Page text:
I presume physicists are happy. In spite of the current explosion of life sciences, there is still work for physicists!
Today, white dwarves and neutron stars are a fact: we really know that they exist. For the black holes, where have we got to?
We are at a point that we have decided to agree that a certain number of objects are black holes, because we have failed to prove that they are not.
Oh! It is interesting that you “have decided to agree” that they are black holes!
Yes. It is interesting _ the nature of proof in astronomy. You said: “we really know that white dwarves and neutron stars exist”. Do we? Really? Physics is an experimental science: we can do experiments, change the conditions and then see what happens. Astronomy is an observational science. We can not ask the stars to twinkle brighter because we want to verify our hypotheses. Proof is very difficult. The following thing happens: we observe the behaviour of a star and, if we are able to prove that it is not a neutron star, or a black hole, because it does not do “the right things”, and if we astronomers agree about that, then we say: “OK, it is a probably white dwarf”, because it behaves in a certain way. But that is as close to a proof that we can get, for all I know.
Let’s speak about extraterrestrial life.
Must I prove you that it exist?!
I will settle for your opinion about the SETI Project for the search of extraterrestrial life. It is a project that provokes every kind of reactions: from skepticism to the joke of an American politician, who, asking for the cut of funding to the SETI, claimed that he haven’t any intention of wasting millions of dollars in order to find aliens, because it was sufficient to spend 75 cents to buy a tabloid full of news about them!
The science which is done in the SETI is serious and rigorous. The problem, from the point of view of funding, is the following: is it important to search for aliens? Maybe, it would be my judgement. The interesting thing is that, recently, astronomers have discovered planets orbiting around stars similar to our Sun. This discovery make more likely the existence of extraterrestrial life.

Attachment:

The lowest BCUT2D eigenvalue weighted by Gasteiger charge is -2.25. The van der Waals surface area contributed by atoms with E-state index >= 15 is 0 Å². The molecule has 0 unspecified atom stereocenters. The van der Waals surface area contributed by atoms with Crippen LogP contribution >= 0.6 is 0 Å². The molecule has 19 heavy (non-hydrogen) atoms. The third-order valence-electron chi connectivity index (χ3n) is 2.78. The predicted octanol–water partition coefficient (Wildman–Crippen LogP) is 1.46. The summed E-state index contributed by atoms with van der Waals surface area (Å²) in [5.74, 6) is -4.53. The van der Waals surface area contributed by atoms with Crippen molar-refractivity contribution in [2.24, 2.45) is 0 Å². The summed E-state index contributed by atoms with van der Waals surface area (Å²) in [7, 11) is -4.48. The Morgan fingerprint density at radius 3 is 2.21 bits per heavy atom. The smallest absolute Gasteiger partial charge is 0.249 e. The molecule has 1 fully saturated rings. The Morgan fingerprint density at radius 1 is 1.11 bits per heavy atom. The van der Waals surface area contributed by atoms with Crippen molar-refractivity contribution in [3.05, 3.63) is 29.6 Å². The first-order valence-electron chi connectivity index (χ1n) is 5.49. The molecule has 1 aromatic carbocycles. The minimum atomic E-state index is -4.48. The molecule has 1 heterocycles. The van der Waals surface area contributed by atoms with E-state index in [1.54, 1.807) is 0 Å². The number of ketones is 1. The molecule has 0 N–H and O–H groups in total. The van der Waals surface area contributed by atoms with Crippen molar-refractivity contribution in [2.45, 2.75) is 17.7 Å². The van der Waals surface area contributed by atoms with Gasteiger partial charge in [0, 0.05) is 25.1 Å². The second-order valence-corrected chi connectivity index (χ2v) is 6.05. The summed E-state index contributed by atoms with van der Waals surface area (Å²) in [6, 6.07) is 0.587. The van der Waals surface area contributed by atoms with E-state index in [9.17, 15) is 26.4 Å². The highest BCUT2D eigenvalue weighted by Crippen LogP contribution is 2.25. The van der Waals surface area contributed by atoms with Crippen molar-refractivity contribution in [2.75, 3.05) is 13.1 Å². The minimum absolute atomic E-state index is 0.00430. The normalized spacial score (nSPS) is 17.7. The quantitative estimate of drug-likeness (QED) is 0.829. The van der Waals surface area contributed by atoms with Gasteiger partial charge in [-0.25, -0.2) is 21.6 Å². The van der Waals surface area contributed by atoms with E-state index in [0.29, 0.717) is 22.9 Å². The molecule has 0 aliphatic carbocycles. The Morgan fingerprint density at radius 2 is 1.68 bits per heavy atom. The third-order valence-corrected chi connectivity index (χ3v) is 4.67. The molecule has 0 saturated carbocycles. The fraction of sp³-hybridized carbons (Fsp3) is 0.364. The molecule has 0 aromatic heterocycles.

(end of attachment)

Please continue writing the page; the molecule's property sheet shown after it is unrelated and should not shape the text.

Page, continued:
Let’s talk about a problem in which you are active: women in science. In 1991, you became one of two women full professor of physics in Britain, as against 150 male colleagues. As a woman, do not you think that this fact is depressing?
Absolutely depressing, I believe that today there are 10 of us. Since, in Britain, physics is still a male area, its rules are male rules. The moment in which we achieve a “critical mass” of women, this culture will change. The problem is how we can achieve changes without this critical mass and this was the problem throughtout my life. When I was expecting my first child I went to the chair of the Department to inform myself about maternity leave and he told me “Maternity leave? I never heard of it!”. He was right: that university did not have any maternity leave.
Concluding, today the general public is more interested in the technological fall-out of science (tools and technological instruments) than in science itself. Do you not think that the brain and its ability of speculation remains the most powerful tool of investigation of the universe?
Yes, but nonetheless we had to take seriously the public anxiety about technology. Today the public want to know something about the safety of genetically modified food and mobile phone. And scientists say: “Absolutely sure, trust us”. I think that public no longer accept that. And scientists have to learn to change.
The problem is that we do not know anything about “hot topics” like genetics. What can we say to the public?
That’s true, but scientists must not treat the public as stupid. We must help them to understand what science is saying and what science is not saying. To be in charge and to say that something is absolutely sure is a nonsense, and also giving doubts is giving information.